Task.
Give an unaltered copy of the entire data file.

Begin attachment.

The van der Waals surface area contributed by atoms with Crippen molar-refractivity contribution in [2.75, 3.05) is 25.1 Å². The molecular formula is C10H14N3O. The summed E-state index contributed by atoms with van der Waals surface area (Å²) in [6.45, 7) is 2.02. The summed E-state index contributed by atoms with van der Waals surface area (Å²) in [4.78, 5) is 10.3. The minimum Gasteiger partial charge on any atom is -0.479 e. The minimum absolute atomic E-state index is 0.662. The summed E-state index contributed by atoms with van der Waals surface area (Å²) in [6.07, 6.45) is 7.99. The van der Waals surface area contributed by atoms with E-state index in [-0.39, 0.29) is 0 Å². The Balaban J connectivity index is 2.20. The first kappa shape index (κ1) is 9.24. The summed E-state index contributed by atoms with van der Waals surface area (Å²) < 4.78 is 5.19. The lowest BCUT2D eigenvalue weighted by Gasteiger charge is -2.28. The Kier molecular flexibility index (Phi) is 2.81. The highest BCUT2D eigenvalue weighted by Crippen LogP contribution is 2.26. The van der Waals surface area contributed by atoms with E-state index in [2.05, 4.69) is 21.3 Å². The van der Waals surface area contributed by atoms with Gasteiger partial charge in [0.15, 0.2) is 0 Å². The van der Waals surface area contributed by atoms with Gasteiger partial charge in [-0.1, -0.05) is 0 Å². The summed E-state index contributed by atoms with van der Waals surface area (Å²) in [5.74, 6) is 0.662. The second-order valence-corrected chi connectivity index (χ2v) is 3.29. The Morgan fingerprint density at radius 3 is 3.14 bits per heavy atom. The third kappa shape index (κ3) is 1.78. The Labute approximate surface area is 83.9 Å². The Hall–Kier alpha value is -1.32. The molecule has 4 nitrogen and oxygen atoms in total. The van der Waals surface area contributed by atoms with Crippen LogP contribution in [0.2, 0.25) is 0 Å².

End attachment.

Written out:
The van der Waals surface area contributed by atoms with Crippen molar-refractivity contribution in [2.75, 3.05) is 25.1 Å². The molecular formula is C10H14N3O. The summed E-state index contributed by atoms with van der Waals surface area (Å²) in [6.45, 7) is 2.02. The summed E-state index contributed by atoms with van der Waals surface area (Å²) in [4.78, 5) is 10.3. The minimum Gasteiger partial charge on any atom is -0.479 e. The minimum absolute atomic E-state index is 0.662. The summed E-state index contributed by atoms with van der Waals surface area (Å²) in [6.07, 6.45) is 7.99. The van der Waals surface area contributed by atoms with E-state index in [-0.39, 0.29) is 0 Å². The Balaban J connectivity index is 2.20. The first kappa shape index (κ1) is 9.24. The summed E-state index contributed by atoms with van der Waals surface area (Å²) < 4.78 is 5.19. The lowest BCUT2D eigenvalue weighted by Gasteiger charge is -2.28. The Kier molecular flexibility index (Phi) is 2.81. The highest BCUT2D eigenvalue weighted by Crippen LogP contribution is 2.26. The van der Waals surface area contributed by atoms with E-state index in [2.05, 4.69) is 21.3 Å². The van der Waals surface area contributed by atoms with Gasteiger partial charge in [0.15, 0.2) is 0 Å². The van der Waals surface area contributed by atoms with Gasteiger partial charge in [-0.1, -0.05) is 0 Å². The summed E-state index contributed by atoms with van der Waals surface area (Å²) in [5.74, 6) is 0.662. The second-order valence-corrected chi connectivity index (χ2v) is 3.29. The Morgan fingerprint density at radius 3 is 3.14 bits per heavy atom. The third kappa shape index (κ3) is 1.78. The Labute approximate surface area is 83.9 Å². The Hall–Kier alpha value is -1.32. The molecule has 4 nitrogen and oxygen atoms in total. The van der Waals surface area contributed by atoms with Crippen LogP contribution in [0.2, 0.25) is 0 Å².